The Kenya Obstetrical and Gynecological Society (KOGS) recently held a sensitization forum to discuss the Every Second Matters (ESM)- Uterine Balloon Tamponade (UBT) and ESM-Ketamine innovation in Kisumu, Kenya. The African Institute for Health Transformation (AIHT) team in collaboration with the head of Reproductive and Maternal Health service Unite (RMHSU) Dr. Joel Gondi brought together 16 members of KOGS drawn from Kisumu, Bungoma, Kakamega, Garissa, Turkana, Homa Bay, Vihiga, Busia and Migori Counties. One main objective of the forum was to to discuss the best strategies to accelerate rollout, data collection, reporting, uptake, and scale-up of both the Uterine Balloon Tamponade and Ketamine innovations. The forum also focused on sensitizing KOGS members on maternal health lifesaving innovations. The forum began with introductions and welcoming remarks from Dr. Onyango, the Chairperson of KOGs Western Chapter, and followed with the first presentation by Dr. Joel Gondi. Dr. Gondi commended Obstetrician and Gynecologists for their efforts in making a difference in maternal and reproductive health service provision. He emphasized how to implement locally generated evidence based innovative techniques that offer local solutions to maternal and adolescent reproductive health challenges. He also emphasized the need for quality of care to be improved, and he acknowledged it is at the heart of all the best practices they are expected to implement. Dr. Gondi highlighted critical observation is where quality of care is compromised not as a result of scientific, but rather administrative systems failure especially where there is staff shortage or delay in offering services. Dr Gondi also wanted to know how far KOGS has been articulating and propagating some of the best practices such as UBT and Ketamine innovations in their practice. He emphasized the need for KOGS to shape direction of Maternal Health policies in Kenya. He invited KOGS to participate in the review of the Reproductive Health Policy that is ongoing, and he mentioned that this review would attempt to interpret and meet the constitutional requirement that Kenyan Citizens have a right to the highest standard of Reproductive Health in a devolved system of governance. Dr. Gondi concluded by highlighting resources and partnerships KOGS could use, provided by the Ministry of Health...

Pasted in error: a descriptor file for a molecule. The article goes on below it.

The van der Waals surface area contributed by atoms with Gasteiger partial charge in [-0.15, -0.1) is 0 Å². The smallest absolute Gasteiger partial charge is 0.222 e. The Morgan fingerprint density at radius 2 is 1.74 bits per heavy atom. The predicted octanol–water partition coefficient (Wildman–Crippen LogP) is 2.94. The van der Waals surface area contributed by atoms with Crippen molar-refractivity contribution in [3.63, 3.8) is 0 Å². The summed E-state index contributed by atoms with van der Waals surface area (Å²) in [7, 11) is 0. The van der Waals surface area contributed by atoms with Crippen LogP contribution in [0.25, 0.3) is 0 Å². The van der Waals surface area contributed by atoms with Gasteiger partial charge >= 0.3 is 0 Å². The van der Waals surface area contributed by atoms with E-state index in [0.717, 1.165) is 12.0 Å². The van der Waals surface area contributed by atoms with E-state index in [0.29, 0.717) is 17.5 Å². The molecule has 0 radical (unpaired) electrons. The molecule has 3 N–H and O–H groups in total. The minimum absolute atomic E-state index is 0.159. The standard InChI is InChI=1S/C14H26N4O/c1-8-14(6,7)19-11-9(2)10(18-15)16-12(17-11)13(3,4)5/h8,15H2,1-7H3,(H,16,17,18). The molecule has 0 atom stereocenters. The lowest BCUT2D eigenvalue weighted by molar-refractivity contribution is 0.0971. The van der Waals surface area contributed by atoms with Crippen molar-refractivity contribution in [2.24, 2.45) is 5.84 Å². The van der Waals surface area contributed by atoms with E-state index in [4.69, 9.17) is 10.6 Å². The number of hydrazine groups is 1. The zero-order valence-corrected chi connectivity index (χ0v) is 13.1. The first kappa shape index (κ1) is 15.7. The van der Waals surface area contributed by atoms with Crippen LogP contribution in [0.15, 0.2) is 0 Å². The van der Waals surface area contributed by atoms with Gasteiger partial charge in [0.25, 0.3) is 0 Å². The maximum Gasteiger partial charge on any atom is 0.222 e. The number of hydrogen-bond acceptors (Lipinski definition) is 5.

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THE EYE

Posted by on Nov 17, 2017 in Recent News | 0 comments